Interest Rate Swap
A transaction in which two counterparties exchange interest payment streams of differing character based on an underlying notional principal amount. The three main types are coupon swaps (fixed rate to floating rate in the same currency), basis swaps (one floating rate index to another floating rate index in the same currency) and cross-currency interest rate swaps (fixed rate in one currency to floating rate in another).
Ownership conferring right to possess, use or dispose of products created by human ingenuity, including patents, trademarks and copyrights.
Low tax jurisdictions may be used for the purpose of inter-company pricing in a number of ways. In the first place, a manufacturing company located in a high tax jurisdiction could effect sales to a related company in a low tax jurisdiction at cost or at prices involving a very small profit margin; the low tax jurisdiction company could then in turn sell the goods to one or more related marketing companies in high tax jurisdictions at high prices which would produce a low profit in the hands of the latter company or companies. A variation of this technique would involve selling to unrelated marketing companies at arm’s length prices, the primary object of the exercise still being achieved since the manufacturing company would have avoided taxation on the real profits that would otherwise have accrued to it. Secondly, raw materials or goods or components manufactured at a very low cost abroad, could be purchased by a company and then sold to a related company in a high tax jurisdiction at high prices which would give the latter company a substantially lower profit than if purchases had been affected directly. Often inter-company pricing takes place by companies merely passing invoices without the subject matter of the sale actually being transferred to or by the intermediary company.
International Business Company (IBC)
A term used to define a variety of offshore corporate structures. Common to all IBC's are the dedication to business use outside the incorporating jurisdiction, rapid formation, secrecy, broad powers, low cost, low to zero taxation and minimal filing and reporting requirements.
International Business Corporation IBC (Channel Islands and the Isle of Man)
Like the international IBC, the IBC found in this region is designed for foreign companies and individuals to the jurisdiction in which it is registered, providing a maximum of privacy, combined with a comprehensive freedom from local taxation. An IBC pays every year filing fees and domiciliary fees in order to remain registered. This company has a special form of tax rate, designed to defeat the controlled foreign company legislation of the neighbouring larger countries. This type of company will pay taxes on local, as well as international revenue at a very competitive tax rate.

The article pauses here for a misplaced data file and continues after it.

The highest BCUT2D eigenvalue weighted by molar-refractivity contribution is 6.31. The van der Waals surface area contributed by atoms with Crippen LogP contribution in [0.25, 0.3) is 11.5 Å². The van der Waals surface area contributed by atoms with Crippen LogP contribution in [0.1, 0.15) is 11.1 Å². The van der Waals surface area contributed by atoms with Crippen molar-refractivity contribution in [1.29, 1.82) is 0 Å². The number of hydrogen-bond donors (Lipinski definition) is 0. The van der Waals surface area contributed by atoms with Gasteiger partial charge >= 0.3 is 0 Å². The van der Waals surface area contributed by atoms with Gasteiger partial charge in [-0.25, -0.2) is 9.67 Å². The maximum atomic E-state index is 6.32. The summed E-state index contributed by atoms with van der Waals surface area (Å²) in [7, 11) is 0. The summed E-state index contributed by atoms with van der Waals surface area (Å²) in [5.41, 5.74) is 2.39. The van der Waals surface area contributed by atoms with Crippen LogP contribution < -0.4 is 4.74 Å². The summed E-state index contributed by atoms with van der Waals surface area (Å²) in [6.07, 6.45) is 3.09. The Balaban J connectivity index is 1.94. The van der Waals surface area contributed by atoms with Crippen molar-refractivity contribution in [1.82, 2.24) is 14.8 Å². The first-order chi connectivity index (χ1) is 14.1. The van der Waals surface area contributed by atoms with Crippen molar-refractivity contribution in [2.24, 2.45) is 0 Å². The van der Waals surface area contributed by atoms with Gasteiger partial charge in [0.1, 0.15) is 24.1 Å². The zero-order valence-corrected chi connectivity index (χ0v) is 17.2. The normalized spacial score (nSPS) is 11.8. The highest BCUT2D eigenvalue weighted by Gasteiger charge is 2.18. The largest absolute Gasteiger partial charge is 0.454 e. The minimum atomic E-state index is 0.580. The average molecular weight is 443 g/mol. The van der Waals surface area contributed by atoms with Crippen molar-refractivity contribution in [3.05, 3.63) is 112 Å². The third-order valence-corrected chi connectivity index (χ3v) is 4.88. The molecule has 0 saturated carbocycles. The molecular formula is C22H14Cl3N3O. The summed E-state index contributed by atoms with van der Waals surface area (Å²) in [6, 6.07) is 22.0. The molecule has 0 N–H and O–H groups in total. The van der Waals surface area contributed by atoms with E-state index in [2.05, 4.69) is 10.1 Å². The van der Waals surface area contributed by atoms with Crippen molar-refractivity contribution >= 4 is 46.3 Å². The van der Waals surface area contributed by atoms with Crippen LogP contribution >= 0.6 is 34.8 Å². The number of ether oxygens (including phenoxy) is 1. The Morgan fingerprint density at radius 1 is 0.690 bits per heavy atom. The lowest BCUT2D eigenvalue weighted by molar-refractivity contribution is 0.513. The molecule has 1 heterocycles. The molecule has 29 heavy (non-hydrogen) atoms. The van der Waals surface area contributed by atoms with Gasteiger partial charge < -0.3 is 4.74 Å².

International Tax Planning
The object of international tax planning is to determine, from the tax point of view, whether or not to embark on a project; and, if it is embarked upon or has already been commenced, then to minimize or defer the imposition of the tax burden falling on taxable persons and events and to do so lawfully, in the attainment of the desired business and other objectives, while taking into consideration all relevant tax factors with particular regard to the danger of double taxation and the advantages which may be derived from the inter-relationship of two or more tax systems, and in the light of the material non-tax factors. The role of low tax jurisdictions in international tax planning lies in the possibility of situating a taxable person or a taxable event in a low tax jurisdiction with a view to displacing the connecting factor with a high tax jurisdiction and thus permitting a modification in the incidence of tax.
A Cook Islands term for a special type of an Asset Protection Trust (APT). Governed by the laws of the Cook Islands.
International Criminal Police Organization. The net-work of multinational law enforcement authorities established to exchange information regarding money laundering and other criminal activities. More than 125 member nations.
A company whose sole business consists of buying, selling and holding shares.
A financial institution that arranges the initial issuance of stocks and bonds and offers companies about acquisitions and divestitures.
Investment Holding Company
A company organized in a low tax jurisdiction country by an investor which purchases and subsequently handles for him his personal investment portfolio. Consideration for the purchase is the establishment on the investment company’s books of a debt to the investor equivalent to the value of the investments transferred whereby the income generated from the investment holding company’s assets are not taxable.
Investment incentives are incentives of various kinds which are granted in order to attract local or foreign investment capital to certain activities (e.g. exports, technological development) or particular areas (e.g. backward regions or designated areas as part of a decentralization policy). Such incentives may be of various types, e.g. grants, interest-free loans, factory sites, exemption from exchange restrictions, and are frequently granted as a package together with tax incentives.
A type of business partnership involving joint management and the sharing of risks and profits as between two or more enterprises based in different countries. When the capital of the partnership is known as a joint venture.